This innovative rugby and life skills programme builds resilience and includes learning on leadership, problem-solving, gender equity, conflict-resolution and planning for the future.

Gosper added: “We believe Rugby World Cup 2019 will be the most impactful ever in terms of the long-term legacy it will leave in Japan and the wider Asia region.”

For more information on the ChildFund Pass it Back programme, visit

ChildFund Australia CEO Nigel Spence has welcomed the announcement by Opposition Foreign Affairs spokesperson Penny Wong that the Labor government will rebuild the Australian Aid program, if successful at the next Federal Election.

Mr Spence said: “Australia has a long history as a generous donor and partner to developing countries in our region.

“This has helped us to forge a reputation as a good neighbour, willing to contribute its fair share to reducing poverty, providing emergency humanitarian assistance, and upholding and advancing international frameworks and standards.

“Unfortunately, successive cuts to our overseas development assistance (ODA) have weakened efforts to overcome poverty in the region and has meant that our reputation has been tarnished. We welcome Senator Wong’s recognition that the Australian Aid program is an important pillar of our foreign policy.”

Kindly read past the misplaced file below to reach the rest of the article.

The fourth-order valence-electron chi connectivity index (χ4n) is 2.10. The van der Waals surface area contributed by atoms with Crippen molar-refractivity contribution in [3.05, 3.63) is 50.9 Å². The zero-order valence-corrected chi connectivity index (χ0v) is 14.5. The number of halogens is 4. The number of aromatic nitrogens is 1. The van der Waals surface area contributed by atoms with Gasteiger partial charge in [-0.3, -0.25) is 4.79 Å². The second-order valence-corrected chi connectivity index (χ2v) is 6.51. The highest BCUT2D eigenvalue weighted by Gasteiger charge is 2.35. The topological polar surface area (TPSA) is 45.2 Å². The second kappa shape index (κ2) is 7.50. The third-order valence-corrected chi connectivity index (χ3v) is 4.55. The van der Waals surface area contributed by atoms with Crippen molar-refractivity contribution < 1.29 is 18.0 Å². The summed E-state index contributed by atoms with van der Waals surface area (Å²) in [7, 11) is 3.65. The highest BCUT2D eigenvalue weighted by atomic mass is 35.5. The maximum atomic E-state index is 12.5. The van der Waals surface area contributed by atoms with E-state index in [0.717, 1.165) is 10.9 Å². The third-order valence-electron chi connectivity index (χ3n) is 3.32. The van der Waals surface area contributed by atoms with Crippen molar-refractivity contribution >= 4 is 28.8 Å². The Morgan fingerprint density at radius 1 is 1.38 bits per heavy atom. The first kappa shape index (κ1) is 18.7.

Currently, the aid budget is at its lowest level in Australia’s history. Five years of budget reductions, amounting to $11b, mean that ODA accounts for just just 22c in every $100 of gross national income and is on track to decline further, to just 19c in 2021.

Among its developed country peers, Australia has the 9th largest economy of the 30 nations, yet in terms of generosity as an aid donor it is now at 19th place, having fallen from 13th in 2011.

Mr Spence notes: “The current status of our aid program is such a poor reflection of our national values of compassion, generosity and fairness.

“Not only does Australian Aid improve conditions for the world’s poorest children and families, but it serves our national interests by fostering inclusive economic growth, creating new trading markets, countering instability and reducing conflict in our region.”

While Penny Wong did not elaborate on how much the aid budget would increase by each year, a resolution was passed at the Labor Party Conference to “achieve a funding target for the international development program of at least 0.5% of gross national income”.

The Coalition government has yet to announce changes to foreign policy, but Mr Spence has urged that both sides of politics come together on aid.

“In 2014, the Senate Inquiry into Australia’s overseas aid and development assistance program recommended that a bipartisan agreement on the long-term funding of Australian’s overseas development be developed, in order to reach international targets.

“Five years later, we want to see this become a reality. Regardless of who wins the next Federal Election, we want to see an Australian Aid program that is valued by all of our government representatives, and that they demonstrate a real commitment to rebuilding, supporting and progressing the Australian Aid program.”